Virginia Ground Cherry – Flowers

(Physalis Virginiana) Potato family

(P. Pennsylvanica of Gray)

Flowers—Sulphur or greenish yellow, with 5 dark purplish dots, 1 in. across or less, solitary from the leaf axils. Calyx 5-toothed, much inflated in fruit ; corolla open bell-shaped, the edge 5-cleft ; 5 stamens, the anthers yellow, style slender, 2-cleft. Stem: 1 1/2 to 3 ft. tall, erect, more or less hairy or glandular, branched, from a thick rootstock. Leaves : Ovate to lanceolate, tapering at both ends or wedge-shaped, often yellowish green, entire or sparingly wavy-toothed. Fruit : An inflated, 5-angled capsule, sunken at the base, loosely surrounding the edible reddish berry.

Preferred Habitat—Open ground ; rich, dry pastures ; hillsides.

Flowering Season— July—September.

Distribution—New York to Manitoba, south to the Gulf States.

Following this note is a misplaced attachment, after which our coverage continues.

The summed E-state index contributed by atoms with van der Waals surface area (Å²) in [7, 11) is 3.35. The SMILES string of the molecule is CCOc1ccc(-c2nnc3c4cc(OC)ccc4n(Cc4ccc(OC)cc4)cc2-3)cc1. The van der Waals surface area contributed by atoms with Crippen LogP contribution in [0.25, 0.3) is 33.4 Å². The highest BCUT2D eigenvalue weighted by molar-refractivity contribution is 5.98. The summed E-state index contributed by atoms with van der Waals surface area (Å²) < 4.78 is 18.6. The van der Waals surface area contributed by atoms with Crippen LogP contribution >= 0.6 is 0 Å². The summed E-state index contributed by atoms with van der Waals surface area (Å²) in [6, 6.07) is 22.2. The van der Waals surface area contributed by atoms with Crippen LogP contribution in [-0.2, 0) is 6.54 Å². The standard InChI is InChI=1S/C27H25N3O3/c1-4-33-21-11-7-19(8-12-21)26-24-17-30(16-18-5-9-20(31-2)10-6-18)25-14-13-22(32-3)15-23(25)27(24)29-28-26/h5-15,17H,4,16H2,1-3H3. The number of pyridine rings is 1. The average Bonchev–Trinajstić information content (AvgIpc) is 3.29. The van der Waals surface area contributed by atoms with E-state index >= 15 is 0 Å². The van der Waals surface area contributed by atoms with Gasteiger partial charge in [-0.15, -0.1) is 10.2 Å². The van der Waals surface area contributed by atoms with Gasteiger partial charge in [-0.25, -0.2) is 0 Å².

A common plant, so variable, however, that the earlier botanists thought it must be several distinct species, lanceolata among others. A glance within shows that the open flower is not so generous as its spreading form would seem to indicate, for tufts of dense hairs at each side of grooves where nectar is secreted, conceal it from the mob, and, with the thickened filaments, almost close the throat. Doubtless these hairs also serve as footholds for the welcome bee clinging to its pendent host. The dark spots are pathfinders. One anther maturing after another, a visitor must make several trips to secure all the pollen, and if she is already dusted from another blossom, nine chances out of ten she will first leave some of the vitalizing dust on the stigma poked forward to receive it before collecting more. Professor Robertson says that all the ground cherries near his home in Illinois are remarkable for their close mutual relation with two bees of the genus Colletes. So far as is known, the insignificant little greenish or purplish bell-shaped flowers of the Alum-root (Heuchera Americana), with protruding orange anthers, are the only other ones to furnish these females with pollen for their babies’ bread. Slender racemes of this species are found blooming in dry or rocky woods from the Mississippi eastward, from May to July, by which time the ground cherry is ready to provide for the bee’s wants. The similar Philadelphia species was formerly cultivated for its “strawberry tomato.” Many birds which feast on all this highly attractive fruit disperse the numerous kidney-shaped seeds.